CapeCodRPGer wrote:
Would it be too meta if Jonny Lee Miller and Benedict Cumberbatch have cameos?

Is the voice actor for the Great Mouse Detective still alive?


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Malachandra wrote:
I think I actually agree with everything here. I guess "alignment champion" isn't quite what I'm going for, it's just a good distinction from "divine champion". That said, different champions of the same alignment could still look radically different, because there isn't an "everything that is LG". But I think if you were to go the "divine champion" route, these problems would grow beyond control. There is no one class that can champion every deity, no matter how modular it is.

How are you even espousing the bolded here? "There is no one class that can magically represent every deity, no matter how modular it is." Yes, there is; his name is the Cleric and he does his job quite nicely, no matter the deity. And then they did it all over again with the Oracle. Different take on the specific methodology of the class, but the thing the new class represents (the entire width and breadth of all the deities in the game) did not change. "There is no one class that can guard every deity's interests from the shadows, no matter how modular it is." Impossible class, thy name is Inquisitor. Why is tweaking the spellcasting down to its minimum level over the course of 20 levels and subbing in real martial-y goodness so bewildering?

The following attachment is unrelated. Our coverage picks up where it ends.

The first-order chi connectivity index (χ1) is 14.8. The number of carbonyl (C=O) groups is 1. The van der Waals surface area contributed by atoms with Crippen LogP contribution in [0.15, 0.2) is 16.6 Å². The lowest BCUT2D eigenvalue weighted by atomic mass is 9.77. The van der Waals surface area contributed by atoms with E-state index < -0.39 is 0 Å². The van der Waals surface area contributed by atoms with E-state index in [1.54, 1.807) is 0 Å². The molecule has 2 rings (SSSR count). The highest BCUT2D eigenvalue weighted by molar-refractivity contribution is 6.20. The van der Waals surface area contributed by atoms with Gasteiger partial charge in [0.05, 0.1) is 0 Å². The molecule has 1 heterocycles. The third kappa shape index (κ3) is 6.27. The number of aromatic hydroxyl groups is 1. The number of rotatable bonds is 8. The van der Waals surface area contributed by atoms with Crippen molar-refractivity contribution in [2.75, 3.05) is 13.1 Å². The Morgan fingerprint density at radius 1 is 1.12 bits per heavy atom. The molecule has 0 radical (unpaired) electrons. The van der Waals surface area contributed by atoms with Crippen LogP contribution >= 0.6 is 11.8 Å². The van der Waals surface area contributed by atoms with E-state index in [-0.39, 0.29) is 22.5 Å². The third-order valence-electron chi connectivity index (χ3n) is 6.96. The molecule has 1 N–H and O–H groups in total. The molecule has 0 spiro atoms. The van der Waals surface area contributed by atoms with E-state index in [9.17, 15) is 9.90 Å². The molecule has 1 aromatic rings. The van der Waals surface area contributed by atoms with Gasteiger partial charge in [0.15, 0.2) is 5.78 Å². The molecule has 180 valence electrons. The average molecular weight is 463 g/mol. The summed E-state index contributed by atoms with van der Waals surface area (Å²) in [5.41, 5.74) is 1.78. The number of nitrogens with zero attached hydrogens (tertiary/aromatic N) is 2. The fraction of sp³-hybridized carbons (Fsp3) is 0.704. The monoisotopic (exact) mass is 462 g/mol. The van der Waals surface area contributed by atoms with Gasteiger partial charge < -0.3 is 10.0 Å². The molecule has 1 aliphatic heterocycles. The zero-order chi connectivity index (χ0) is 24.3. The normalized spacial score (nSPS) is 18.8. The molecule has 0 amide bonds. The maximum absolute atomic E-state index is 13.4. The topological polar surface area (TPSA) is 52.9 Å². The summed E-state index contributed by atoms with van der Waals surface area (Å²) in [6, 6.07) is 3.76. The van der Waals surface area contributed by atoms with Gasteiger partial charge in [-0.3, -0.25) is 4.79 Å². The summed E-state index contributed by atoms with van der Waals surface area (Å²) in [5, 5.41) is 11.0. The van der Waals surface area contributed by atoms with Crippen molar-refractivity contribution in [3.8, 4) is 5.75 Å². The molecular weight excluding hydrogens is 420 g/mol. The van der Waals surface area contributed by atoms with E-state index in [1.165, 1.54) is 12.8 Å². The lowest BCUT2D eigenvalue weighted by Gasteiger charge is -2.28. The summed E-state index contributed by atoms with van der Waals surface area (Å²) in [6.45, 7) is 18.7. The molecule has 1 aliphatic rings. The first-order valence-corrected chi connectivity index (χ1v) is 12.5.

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Wermut wrote:
Dracomicron wrote:

Starfinder did a good job of making alignment largely meaningless, outside of a few feats and weapon fusions. Any class can be any alignment.

I don't see why Pathfinder 2E can't do that. What is a paladin but a fighter with a particular overlay or archetype? Do you really need to be lawful to excel at unarmed combat, or be chaotic to play a lute magically?

Morality and ethics should not be a straightjacket on game mechanics.

If you must keep alignment in the game, make it a personal choice. If someone wants to have paladin game mechanics but play a selfish, evil character... well that wouldn't even be unrealistic, as there are plenty of people in the real world that see themselves as shining paragons, but are actually trash people.